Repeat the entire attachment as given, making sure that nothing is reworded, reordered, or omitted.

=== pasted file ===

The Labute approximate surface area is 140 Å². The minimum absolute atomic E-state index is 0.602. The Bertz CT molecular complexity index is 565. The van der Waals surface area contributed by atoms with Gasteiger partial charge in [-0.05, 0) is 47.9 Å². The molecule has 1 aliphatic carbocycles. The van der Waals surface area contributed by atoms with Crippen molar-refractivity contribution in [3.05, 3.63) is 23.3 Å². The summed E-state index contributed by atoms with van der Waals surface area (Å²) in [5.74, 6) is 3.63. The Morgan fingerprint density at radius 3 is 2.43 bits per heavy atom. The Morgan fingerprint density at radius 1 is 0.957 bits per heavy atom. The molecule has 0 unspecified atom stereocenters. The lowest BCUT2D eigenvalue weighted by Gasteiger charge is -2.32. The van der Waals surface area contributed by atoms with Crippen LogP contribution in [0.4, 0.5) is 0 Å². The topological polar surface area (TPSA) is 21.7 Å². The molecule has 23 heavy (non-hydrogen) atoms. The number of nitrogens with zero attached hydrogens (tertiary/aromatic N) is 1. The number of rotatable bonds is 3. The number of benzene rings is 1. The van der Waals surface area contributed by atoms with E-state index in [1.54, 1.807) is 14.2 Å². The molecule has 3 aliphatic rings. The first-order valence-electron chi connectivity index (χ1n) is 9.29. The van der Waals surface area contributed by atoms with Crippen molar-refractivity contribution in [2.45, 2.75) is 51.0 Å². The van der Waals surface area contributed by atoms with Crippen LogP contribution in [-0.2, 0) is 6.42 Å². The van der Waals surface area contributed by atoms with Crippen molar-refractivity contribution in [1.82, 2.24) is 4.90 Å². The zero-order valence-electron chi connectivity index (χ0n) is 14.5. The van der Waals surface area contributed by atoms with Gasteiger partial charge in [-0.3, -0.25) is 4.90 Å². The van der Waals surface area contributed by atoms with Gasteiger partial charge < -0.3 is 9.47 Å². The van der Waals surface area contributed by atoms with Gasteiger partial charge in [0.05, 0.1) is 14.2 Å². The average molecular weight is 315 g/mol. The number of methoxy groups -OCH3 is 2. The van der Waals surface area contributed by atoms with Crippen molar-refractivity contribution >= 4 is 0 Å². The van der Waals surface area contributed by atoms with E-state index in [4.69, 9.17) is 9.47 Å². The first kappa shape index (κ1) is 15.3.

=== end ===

The Labute approximate surface area is 140 Å². The minimum absolute atomic E-state index is 0.602. The Bertz CT molecular complexity index is 565. The van der Waals surface area contributed by atoms with Gasteiger partial charge in [-0.05, 0) is 47.9 Å². The molecule has 1 aliphatic carbocycles. The van der Waals surface area contributed by atoms with Crippen molar-refractivity contribution in [3.05, 3.63) is 23.3 Å². The summed E-state index contributed by atoms with van der Waals surface area (Å²) in [5.74, 6) is 3.63. The Morgan fingerprint density at radius 3 is 2.43 bits per heavy atom. The Morgan fingerprint density at radius 1 is 0.957 bits per heavy atom. The molecule has 0 unspecified atom stereocenters. The lowest BCUT2D eigenvalue weighted by Gasteiger charge is -2.32. The van der Waals surface area contributed by atoms with Crippen LogP contribution in [0.4, 0.5) is 0 Å². The topological polar surface area (TPSA) is 21.7 Å². The molecule has 23 heavy (non-hydrogen) atoms. The number of nitrogens with zero attached hydrogens (tertiary/aromatic N) is 1. The number of rotatable bonds is 3. The number of benzene rings is 1. The van der Waals surface area contributed by atoms with E-state index in [1.54, 1.807) is 14.2 Å². The molecule has 3 aliphatic rings. The first-order valence-electron chi connectivity index (χ1n) is 9.29. The van der Waals surface area contributed by atoms with Crippen molar-refractivity contribution in [2.45, 2.75) is 51.0 Å². The van der Waals surface area contributed by atoms with Crippen LogP contribution in [-0.2, 0) is 6.42 Å². The van der Waals surface area contributed by atoms with Crippen molar-refractivity contribution in [1.82, 2.24) is 4.90 Å². The zero-order valence-electron chi connectivity index (χ0n) is 14.5. The van der Waals surface area contributed by atoms with Gasteiger partial charge in [-0.3, -0.25) is 4.90 Å². The van der Waals surface area contributed by atoms with Gasteiger partial charge < -0.3 is 9.47 Å². The van der Waals surface area contributed by atoms with Gasteiger partial charge in [0.05, 0.1) is 14.2 Å². The average molecular weight is 315 g/mol. The number of methoxy groups -OCH3 is 2. The van der Waals surface area contributed by atoms with Crippen molar-refractivity contribution >= 4 is 0 Å². The van der Waals surface area contributed by atoms with E-state index in [4.69, 9.17) is 9.47 Å². The first kappa shape index (κ1) is 15.3.